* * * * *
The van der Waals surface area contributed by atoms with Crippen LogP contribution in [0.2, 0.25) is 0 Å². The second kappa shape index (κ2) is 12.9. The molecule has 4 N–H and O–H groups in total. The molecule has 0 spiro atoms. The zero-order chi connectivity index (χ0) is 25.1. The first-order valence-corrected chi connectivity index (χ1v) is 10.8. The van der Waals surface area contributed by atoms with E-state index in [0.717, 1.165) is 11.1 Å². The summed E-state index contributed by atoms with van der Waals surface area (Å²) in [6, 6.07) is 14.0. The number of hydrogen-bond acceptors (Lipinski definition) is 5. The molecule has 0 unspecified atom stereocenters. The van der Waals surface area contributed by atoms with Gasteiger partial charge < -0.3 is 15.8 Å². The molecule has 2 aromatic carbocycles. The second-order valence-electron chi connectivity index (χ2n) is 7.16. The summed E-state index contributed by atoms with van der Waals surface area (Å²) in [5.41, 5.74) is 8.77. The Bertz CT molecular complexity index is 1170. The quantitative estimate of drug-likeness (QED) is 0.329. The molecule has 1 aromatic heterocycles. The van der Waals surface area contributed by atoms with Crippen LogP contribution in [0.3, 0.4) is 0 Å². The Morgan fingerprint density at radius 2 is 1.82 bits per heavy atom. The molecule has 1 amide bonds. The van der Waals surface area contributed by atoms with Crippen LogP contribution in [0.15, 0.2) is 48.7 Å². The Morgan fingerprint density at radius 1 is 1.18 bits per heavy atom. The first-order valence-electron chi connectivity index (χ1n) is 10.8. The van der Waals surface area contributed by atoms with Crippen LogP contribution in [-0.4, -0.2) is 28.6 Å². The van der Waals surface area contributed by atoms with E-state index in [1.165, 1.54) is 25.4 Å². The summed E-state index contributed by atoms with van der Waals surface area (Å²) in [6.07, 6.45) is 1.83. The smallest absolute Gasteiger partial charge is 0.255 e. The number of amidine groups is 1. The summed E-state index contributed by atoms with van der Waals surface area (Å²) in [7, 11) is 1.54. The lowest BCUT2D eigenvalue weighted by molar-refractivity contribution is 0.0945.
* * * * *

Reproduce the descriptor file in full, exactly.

The van der Waals surface area contributed by atoms with Crippen LogP contribution in [0.2, 0.25) is 0 Å². The second kappa shape index (κ2) is 12.9. The molecule has 4 N–H and O–H groups in total. The molecule has 0 spiro atoms. The zero-order chi connectivity index (χ0) is 25.1. The first-order valence-corrected chi connectivity index (χ1v) is 10.8. The van der Waals surface area contributed by atoms with E-state index in [0.717, 1.165) is 11.1 Å². The summed E-state index contributed by atoms with van der Waals surface area (Å²) in [6, 6.07) is 14.0. The number of hydrogen-bond acceptors (Lipinski definition) is 5. The molecule has 0 unspecified atom stereocenters. The van der Waals surface area contributed by atoms with Gasteiger partial charge < -0.3 is 15.8 Å². The molecule has 2 aromatic carbocycles. The second-order valence-electron chi connectivity index (χ2n) is 7.16. The summed E-state index contributed by atoms with van der Waals surface area (Å²) in [5.41, 5.74) is 8.77. The Bertz CT molecular complexity index is 1170. The quantitative estimate of drug-likeness (QED) is 0.329. The molecule has 1 aromatic heterocycles. The van der Waals surface area contributed by atoms with Crippen LogP contribution in [0.3, 0.4) is 0 Å². The Morgan fingerprint density at radius 2 is 1.82 bits per heavy atom. The molecule has 1 amide bonds. The van der Waals surface area contributed by atoms with Crippen LogP contribution in [0.15, 0.2) is 48.7 Å². The Morgan fingerprint density at radius 1 is 1.18 bits per heavy atom. The first-order valence-electron chi connectivity index (χ1n) is 10.8. The van der Waals surface area contributed by atoms with Crippen LogP contribution in [-0.4, -0.2) is 28.6 Å². The van der Waals surface area contributed by atoms with E-state index in [1.165, 1.54) is 25.4 Å². The summed E-state index contributed by atoms with van der Waals surface area (Å²) in [6.07, 6.45) is 1.83. The smallest absolute Gasteiger partial charge is 0.255 e. The number of amidine groups is 1. The summed E-state index contributed by atoms with van der Waals surface area (Å²) in [7, 11) is 1.54. The lowest BCUT2D eigenvalue weighted by molar-refractivity contribution is 0.0945.